I’m a horrible insomniac. So, as some of you may know, that lends itself to online scanning at 3am searching for something of amusement. Recently, I came across a version of one of my favorite songs by one of my favorite singers. It was Tori Amos and her rendition of “A Nightingale Sang in Berkeley Square.” Alluring voice, superb song.

The YouTube clip was from a series called “Good Omens” that I had watched for about thirty minutes some time ago. I wasn’t impressed. It wasn’t the lead actors, they were two I liked, Michael Sheen and David Tennant. Sheen had been Wesley Snipes on 30 Rock and Tennant had been Dr. Who. Good stuff. It was the basic premise of the show.

Both men played supernatural creatures, Sheen an angel and Tennant a demon. The angel was portrayed as fussy, effeminate, and pompous. The demon was portrayed as cool, witty, and masculine. An agent of God, made to seem weak and ridiculous. A servant of evil, the manner of a swaggering rock icon. All wit, confidence, and candor. And there you have it, the modern inversion of morality. As Churchill said about a political opponent, our sensibilities can’t tell the difference between the fire and the fire department.

It’s akin to the old Cold War moral symmetry argument, that the US and the Soviets were moral equivalents. Just the two biggest kids on the block. That conveniently ignored the fact that one of those kids, while not perfect, defended liberty. The other promoted despotism.

Now, I’m no great moralist and, like others, I’ve done some despicable things in my life. So I’m in no position to give blanket moral instruction. However, when I’ve done these things I fully knew I was doing something wrong. But I still did it to advance whatever dumb or nefarious goal I was pursuing. There was nothing cool, fashionable, or witty about it. I was being a jerk. But our popular culture sees it the other way around.

To them, what Judaeo-Christian ethics says is wrong is oh so delightful. And conversely, what traditional morality says is right is boring, suffocating, and to be avoided at all costs. But if we look at human history the opposite holds true.

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Evil, as personified by the likes of, say, the Soviets, Castro and his henchmen, and Pol Pot, have all been applauded by modern culture. Kill millions? No problem, as long as you’re not one of those Christers. Shoot gays for fun, as Che Guevara did? Excused if you have the whiff of Marxist romance about you. Execute a good portion of the Cambodian population in an orgy of Maoist barbarity? Totally cool with the Western cultural powers that be, as long as you opposed the United States in Vietnam. What actually happens to the people of Cambodia and Vietnam becomes an afterthought.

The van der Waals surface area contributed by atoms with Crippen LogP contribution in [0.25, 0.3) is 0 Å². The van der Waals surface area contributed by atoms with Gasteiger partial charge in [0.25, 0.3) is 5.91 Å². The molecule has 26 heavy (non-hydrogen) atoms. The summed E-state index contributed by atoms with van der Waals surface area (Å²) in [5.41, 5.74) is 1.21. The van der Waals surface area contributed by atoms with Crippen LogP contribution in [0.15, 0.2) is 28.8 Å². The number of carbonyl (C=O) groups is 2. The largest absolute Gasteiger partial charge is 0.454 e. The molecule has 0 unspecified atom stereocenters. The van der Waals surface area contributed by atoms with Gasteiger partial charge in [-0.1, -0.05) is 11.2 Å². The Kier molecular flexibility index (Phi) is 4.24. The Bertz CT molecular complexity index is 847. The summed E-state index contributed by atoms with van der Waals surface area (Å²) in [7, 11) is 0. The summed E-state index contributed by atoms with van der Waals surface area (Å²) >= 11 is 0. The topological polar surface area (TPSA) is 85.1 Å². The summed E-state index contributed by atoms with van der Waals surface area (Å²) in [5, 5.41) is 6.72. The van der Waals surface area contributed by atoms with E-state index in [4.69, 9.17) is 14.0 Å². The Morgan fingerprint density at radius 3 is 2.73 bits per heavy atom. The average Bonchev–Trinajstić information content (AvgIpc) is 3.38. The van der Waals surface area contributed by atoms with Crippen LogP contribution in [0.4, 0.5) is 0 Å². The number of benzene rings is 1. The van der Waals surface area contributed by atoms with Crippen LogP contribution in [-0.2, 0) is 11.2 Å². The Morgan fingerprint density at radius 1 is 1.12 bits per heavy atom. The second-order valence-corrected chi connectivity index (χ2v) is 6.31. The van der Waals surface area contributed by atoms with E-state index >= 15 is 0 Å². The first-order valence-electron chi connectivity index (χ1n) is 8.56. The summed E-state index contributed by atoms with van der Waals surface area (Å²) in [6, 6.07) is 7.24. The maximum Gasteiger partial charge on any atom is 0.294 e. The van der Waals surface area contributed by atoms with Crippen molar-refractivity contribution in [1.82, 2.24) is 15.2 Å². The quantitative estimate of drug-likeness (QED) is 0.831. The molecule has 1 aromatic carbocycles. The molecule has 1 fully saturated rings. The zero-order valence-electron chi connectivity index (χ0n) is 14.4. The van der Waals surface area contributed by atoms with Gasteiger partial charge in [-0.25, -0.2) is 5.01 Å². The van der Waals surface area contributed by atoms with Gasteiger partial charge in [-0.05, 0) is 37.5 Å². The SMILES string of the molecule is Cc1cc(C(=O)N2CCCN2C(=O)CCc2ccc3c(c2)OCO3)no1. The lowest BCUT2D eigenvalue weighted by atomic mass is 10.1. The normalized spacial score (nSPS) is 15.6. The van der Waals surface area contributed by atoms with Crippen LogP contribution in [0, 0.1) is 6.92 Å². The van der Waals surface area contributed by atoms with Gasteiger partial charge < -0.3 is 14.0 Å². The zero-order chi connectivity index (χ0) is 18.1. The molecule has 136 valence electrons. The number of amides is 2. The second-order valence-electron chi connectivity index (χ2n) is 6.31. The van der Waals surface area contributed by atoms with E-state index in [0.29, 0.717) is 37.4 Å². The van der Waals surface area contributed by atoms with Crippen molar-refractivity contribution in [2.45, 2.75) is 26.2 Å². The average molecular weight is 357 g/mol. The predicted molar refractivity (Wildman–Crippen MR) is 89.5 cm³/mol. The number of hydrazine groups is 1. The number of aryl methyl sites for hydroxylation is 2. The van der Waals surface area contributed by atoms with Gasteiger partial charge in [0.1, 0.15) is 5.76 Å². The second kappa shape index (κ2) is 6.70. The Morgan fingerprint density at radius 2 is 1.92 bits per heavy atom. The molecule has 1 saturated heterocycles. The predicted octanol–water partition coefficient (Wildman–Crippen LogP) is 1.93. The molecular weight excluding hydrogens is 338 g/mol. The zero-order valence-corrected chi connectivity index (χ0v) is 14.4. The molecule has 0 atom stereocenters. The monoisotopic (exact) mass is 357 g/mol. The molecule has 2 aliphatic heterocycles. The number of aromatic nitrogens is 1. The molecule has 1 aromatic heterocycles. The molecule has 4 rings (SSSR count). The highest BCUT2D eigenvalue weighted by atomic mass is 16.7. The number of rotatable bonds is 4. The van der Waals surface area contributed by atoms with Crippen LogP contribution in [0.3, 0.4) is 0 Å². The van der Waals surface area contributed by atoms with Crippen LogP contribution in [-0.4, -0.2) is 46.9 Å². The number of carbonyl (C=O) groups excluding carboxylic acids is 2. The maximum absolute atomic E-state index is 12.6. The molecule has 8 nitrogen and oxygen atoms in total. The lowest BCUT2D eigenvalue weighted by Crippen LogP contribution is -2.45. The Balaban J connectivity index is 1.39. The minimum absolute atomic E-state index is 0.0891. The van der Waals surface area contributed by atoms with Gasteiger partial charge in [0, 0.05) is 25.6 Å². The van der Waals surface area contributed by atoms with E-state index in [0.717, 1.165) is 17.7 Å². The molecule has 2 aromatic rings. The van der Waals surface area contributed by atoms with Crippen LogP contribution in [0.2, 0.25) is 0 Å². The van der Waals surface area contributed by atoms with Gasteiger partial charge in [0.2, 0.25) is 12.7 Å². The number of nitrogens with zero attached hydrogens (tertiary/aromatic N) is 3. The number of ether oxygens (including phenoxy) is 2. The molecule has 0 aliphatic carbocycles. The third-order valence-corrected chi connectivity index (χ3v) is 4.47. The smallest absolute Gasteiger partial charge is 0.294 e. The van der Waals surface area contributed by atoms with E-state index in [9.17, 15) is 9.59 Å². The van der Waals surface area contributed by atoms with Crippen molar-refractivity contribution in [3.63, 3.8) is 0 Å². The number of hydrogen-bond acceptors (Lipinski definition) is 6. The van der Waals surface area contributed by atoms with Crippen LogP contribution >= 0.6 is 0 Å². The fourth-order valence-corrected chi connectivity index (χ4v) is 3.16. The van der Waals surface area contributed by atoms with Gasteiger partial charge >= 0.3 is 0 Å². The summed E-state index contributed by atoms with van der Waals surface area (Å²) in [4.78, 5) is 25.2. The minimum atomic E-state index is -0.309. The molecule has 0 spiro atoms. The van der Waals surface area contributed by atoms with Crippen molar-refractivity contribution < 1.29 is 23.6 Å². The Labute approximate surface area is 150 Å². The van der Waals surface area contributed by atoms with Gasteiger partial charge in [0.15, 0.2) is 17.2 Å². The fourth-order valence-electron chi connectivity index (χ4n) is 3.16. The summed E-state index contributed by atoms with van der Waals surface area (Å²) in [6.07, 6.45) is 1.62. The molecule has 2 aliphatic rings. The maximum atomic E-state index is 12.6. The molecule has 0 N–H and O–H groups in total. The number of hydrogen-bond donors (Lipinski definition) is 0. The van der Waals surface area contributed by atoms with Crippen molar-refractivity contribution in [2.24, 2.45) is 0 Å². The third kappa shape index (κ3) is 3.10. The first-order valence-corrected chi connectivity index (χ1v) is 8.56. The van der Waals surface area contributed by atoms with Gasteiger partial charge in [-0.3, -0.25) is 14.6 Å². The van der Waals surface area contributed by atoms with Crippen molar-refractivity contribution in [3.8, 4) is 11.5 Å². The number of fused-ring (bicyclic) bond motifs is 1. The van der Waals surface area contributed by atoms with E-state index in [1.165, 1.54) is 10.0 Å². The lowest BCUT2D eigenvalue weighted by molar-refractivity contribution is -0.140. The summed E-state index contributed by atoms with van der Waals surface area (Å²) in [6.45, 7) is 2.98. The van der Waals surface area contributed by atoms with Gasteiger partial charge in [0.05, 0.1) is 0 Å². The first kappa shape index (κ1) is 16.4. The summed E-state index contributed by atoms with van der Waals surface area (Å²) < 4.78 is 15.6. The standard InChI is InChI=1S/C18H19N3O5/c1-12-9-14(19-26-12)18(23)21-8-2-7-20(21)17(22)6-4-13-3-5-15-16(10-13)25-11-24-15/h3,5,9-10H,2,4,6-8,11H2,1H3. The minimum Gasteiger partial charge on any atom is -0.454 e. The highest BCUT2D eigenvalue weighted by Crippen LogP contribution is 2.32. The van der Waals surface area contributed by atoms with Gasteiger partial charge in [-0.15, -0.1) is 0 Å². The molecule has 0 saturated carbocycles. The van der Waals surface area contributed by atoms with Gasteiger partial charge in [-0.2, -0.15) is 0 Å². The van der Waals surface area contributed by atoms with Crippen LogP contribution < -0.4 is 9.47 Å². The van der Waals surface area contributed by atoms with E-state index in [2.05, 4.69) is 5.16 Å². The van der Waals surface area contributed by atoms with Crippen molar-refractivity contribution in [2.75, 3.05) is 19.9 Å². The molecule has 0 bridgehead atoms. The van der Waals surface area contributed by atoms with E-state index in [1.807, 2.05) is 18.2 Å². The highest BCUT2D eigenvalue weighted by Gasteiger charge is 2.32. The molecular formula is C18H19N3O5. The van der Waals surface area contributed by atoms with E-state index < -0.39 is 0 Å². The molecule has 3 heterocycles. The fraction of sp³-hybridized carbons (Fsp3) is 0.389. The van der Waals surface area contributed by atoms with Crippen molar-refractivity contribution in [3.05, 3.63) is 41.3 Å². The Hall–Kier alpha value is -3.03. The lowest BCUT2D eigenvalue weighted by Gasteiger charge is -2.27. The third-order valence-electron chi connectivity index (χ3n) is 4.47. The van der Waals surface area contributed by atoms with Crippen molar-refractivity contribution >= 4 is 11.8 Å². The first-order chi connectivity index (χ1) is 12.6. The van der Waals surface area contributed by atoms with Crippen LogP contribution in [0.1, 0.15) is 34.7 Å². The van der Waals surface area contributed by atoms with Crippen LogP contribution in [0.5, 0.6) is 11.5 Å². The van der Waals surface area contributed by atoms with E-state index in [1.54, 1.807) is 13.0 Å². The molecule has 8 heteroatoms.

These people aren’t cool. They are plodding, soulless, remorseless automatons. They are not charming, nor clever, nor attractive in any way except to the dark twisted masochists who decide what is pop cool and what is not. The above faux heroes are the antithesis of cool. They are as lame as it is possible to be, if we define cool as considerate, brave, and innovative, with a deep respect for freedom.

The real heroes? Leaders like Ronald Reagan, doctors like Ben Carson, writers like Charles Murray and Thomas Sowell, well, these individuals are seen by our predominant culture as reactionary lunkheads because they dared to fight actual tyranny and oppose the dead hand of leftist orthodoxy. For that, they are forever condemned as uncool, not deserving of the homage given Che Guevara, lest the gullible masses smell a rat and switch sympathies accordingly.

Thus, make your cultural choices wisely. Those who would invert good and evil, those who would sneer at decency but wink at murder, those who work night and day to submerge Judaeo-Christian ethics into the quicksand of modernity, deserve neither your attention nor your patronage. You have better things to do. One hopes you do, anyway.